by Victoria McCall
“Arguably, we are more in touch with our bodies than ever before. But at the same time, they become alienated products, texts of our own creative making, from which we maintain a strange and ironic detachment.”
I hated my body. A firm believer in the body as a site of struggle and resistance, I
hated the projection of femininity my body exuded. Slim, slight, and shapeless, it was
simply too gendered. Often men appeared overly chivalric, “Miss, can I help you with
those?” “Ma’am would you like to sit down?” “But you’re so… (Insert adjective to
Flawed logic followed: slenderness equals femininity equals weakness. I wanted
power. I wanted curves (you know because real women have them). Furthermore, I
wanted the embodiment of the black aesthetic.
I decided to manage my body and to manipulate it to reflect my body politics. So,
I dieted, transforming myself from a faithful vegetarian to an undue carnivore. My diet
consisted of (thanks to my undergraduate school’s meal plan options) two large double
whoppers with cheese meals a day for lunch and dinner. For a late dinner I ate two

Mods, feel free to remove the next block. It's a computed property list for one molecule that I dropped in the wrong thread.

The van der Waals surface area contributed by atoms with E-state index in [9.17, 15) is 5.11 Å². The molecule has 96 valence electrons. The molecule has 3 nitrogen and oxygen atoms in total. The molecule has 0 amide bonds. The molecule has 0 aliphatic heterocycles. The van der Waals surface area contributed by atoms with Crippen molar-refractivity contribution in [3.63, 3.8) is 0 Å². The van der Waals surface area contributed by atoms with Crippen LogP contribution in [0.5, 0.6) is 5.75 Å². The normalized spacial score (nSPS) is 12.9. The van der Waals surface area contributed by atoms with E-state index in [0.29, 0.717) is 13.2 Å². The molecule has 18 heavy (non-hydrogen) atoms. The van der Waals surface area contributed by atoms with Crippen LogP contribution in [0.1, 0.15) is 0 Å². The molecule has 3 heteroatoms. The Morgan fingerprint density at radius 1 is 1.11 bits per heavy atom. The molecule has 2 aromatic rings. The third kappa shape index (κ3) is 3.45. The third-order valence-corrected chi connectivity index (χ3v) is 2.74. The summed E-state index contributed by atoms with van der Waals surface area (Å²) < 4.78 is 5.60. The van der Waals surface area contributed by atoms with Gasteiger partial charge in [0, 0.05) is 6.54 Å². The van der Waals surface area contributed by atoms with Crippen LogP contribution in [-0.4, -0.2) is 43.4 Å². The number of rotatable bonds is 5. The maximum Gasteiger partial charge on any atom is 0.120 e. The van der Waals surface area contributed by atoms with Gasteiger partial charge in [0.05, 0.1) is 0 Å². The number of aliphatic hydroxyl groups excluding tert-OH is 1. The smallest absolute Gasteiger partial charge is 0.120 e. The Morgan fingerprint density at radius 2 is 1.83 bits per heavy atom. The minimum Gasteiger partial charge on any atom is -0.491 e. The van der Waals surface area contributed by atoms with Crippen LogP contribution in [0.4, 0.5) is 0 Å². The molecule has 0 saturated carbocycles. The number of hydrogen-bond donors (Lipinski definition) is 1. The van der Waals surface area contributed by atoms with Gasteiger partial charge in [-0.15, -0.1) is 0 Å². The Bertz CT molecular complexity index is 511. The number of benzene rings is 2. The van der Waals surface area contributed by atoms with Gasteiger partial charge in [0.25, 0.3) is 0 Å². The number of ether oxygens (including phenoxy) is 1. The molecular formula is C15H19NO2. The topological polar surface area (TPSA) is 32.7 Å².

double cheeseburgers and a small fry.
Unfortunately, my determination to contour, reorganize, and redefine my body was
unsuccessful. I did not gain weight nor did I feel more powerful. Conversely, I became
lethargic. I was consistently short of breath. I felt horrible. A visit to the physician’s
office confirmed that I at the age of twenty-one had signs of high cholesterol.
This is not a fable I want to use as a moral compass for the decisions we enact upon
our bodies. Rather, I hope that this anecdote causes us to see how language and actions
we believe can allow us to concretize and control our bodies are done in a detached
manner. Essentially, I am left struggling with this idea, that our bodies are simultaneously
a part of and apart from us all.
Victoria McCall is a second-year graduate student in Women’s History at Sarah Lawrence College.